2.1. Filtering
As discussed above the raw EEG data is contaminated
with high frequency noises other than ocular artifacts.
The signal is passed through a low pass filter with cutoff
frequency of 30 Hz followed by normalization. Nor-
malization ensures removal of any unwanted bias that
may have crept into the experimental recordings. These
normalized signals have been used further for artifact
2.2. Independent Component Analysis
Independent component analysis is a powerful technique
which can be used to separate sources from a given lin-
ear mixture of signals. The brain is supposed to have
many independent sources which produce electrical sig-
nals. The EEG signal that is obtained by various elec-
trodes actually contains a linear mixture of the signals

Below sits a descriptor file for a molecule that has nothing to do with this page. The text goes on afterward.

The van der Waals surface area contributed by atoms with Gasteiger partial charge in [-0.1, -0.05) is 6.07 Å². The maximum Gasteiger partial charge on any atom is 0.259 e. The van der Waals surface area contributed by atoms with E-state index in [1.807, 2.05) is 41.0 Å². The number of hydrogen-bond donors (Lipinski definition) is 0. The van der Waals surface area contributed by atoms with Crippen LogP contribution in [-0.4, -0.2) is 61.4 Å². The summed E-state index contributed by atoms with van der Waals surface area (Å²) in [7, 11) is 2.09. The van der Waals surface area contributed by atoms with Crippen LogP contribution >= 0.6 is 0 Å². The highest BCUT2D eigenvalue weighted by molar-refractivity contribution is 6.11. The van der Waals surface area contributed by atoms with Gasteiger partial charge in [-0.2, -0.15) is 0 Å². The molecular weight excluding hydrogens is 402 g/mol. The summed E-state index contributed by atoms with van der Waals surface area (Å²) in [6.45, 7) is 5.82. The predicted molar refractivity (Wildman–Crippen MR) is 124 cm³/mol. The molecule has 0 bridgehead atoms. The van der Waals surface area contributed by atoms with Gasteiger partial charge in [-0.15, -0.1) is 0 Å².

produced by independent sources in the brain. In a signal
having artifacts the linear mixture also contains the sig-
nals produced by ocular and other visceral sources. If we
are able to separate the sources from the signals recorded
by the various electrodes we can easily identify the arti-
fact sources and can separate them from the original
EEG sources. Once the independent time courses of dif-
ferent brain and artifact sources are extracted from the
data, “corrected” EEG signals can be derived by elimi-
nating the contributions of the artifactual sources. The
method described here basically tries to separate and
eliminate the ocular sources. Subsequently the linear
mixture is reconstructed using the artifact free sources.
This linear mixture is then called the artifact free signal.
The signal obtained from the electrodes can be ex-
pressed in the following manner
xAs (1)
 
,,, T
kxk xk
is called the
observation vector. The observation vector in our case is
composed of the signals obtained from the electrodes.
The observation vector has () components. The
source vector is given by
 
,,, T
k sk
it gives the different independent sources which results
in observation vector after linear mixing. The source
vector has (
) components and they are assumed to